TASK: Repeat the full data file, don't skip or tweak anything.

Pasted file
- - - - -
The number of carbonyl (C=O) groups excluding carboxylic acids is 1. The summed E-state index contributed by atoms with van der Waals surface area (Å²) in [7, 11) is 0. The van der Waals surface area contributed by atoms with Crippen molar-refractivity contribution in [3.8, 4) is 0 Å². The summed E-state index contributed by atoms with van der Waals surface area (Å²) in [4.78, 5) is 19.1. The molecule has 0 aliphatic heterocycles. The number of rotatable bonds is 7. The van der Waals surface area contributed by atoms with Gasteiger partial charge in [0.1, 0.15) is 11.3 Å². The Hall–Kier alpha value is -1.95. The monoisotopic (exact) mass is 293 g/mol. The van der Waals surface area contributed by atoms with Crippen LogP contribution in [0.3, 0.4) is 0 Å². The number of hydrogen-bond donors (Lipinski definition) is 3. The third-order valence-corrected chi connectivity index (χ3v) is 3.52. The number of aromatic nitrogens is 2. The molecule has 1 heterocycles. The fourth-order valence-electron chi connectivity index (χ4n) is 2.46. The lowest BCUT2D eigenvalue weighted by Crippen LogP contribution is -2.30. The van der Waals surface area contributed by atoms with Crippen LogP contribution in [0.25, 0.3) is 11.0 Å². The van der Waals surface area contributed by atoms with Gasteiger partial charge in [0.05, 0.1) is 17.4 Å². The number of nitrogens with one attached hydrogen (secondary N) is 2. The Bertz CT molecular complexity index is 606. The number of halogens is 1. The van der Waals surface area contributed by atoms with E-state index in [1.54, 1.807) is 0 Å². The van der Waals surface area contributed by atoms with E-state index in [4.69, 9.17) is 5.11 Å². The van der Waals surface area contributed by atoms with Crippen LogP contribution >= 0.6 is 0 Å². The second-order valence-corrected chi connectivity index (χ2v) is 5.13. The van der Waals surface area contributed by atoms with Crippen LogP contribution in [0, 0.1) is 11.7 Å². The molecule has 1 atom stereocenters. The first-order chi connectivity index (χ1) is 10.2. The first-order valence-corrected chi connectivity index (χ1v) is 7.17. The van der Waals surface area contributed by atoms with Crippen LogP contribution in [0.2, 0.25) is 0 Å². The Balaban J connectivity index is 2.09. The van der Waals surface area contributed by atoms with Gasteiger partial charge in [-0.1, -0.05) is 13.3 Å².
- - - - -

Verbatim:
The number of carbonyl (C=O) groups excluding carboxylic acids is 1. The summed E-state index contributed by atoms with van der Waals surface area (Å²) in [7, 11) is 0. The van der Waals surface area contributed by atoms with Crippen molar-refractivity contribution in [3.8, 4) is 0 Å². The summed E-state index contributed by atoms with van der Waals surface area (Å²) in [4.78, 5) is 19.1. The molecule has 0 aliphatic heterocycles. The number of rotatable bonds is 7. The van der Waals surface area contributed by atoms with Gasteiger partial charge in [0.1, 0.15) is 11.3 Å². The Hall–Kier alpha value is -1.95. The monoisotopic (exact) mass is 293 g/mol. The van der Waals surface area contributed by atoms with Crippen LogP contribution in [0.3, 0.4) is 0 Å². The number of hydrogen-bond donors (Lipinski definition) is 3. The third-order valence-corrected chi connectivity index (χ3v) is 3.52. The number of aromatic nitrogens is 2. The molecule has 1 heterocycles. The fourth-order valence-electron chi connectivity index (χ4n) is 2.46. The lowest BCUT2D eigenvalue weighted by Crippen LogP contribution is -2.30. The van der Waals surface area contributed by atoms with Crippen LogP contribution in [0.25, 0.3) is 11.0 Å². The van der Waals surface area contributed by atoms with Gasteiger partial charge in [0.05, 0.1) is 17.4 Å². The number of nitrogens with one attached hydrogen (secondary N) is 2. The Bertz CT molecular complexity index is 606. The number of halogens is 1. The van der Waals surface area contributed by atoms with E-state index in [1.54, 1.807) is 0 Å². The van der Waals surface area contributed by atoms with E-state index in [4.69, 9.17) is 5.11 Å². The van der Waals surface area contributed by atoms with Crippen LogP contribution >= 0.6 is 0 Å². The second-order valence-corrected chi connectivity index (χ2v) is 5.13. The van der Waals surface area contributed by atoms with Crippen LogP contribution in [0, 0.1) is 11.7 Å². The molecule has 1 atom stereocenters. The first-order chi connectivity index (χ1) is 10.2. The first-order valence-corrected chi connectivity index (χ1v) is 7.17. The van der Waals surface area contributed by atoms with Crippen LogP contribution in [0.2, 0.25) is 0 Å². The Balaban J connectivity index is 2.09. The van der Waals surface area contributed by atoms with Gasteiger partial charge in [-0.1, -0.05) is 13.3 Å².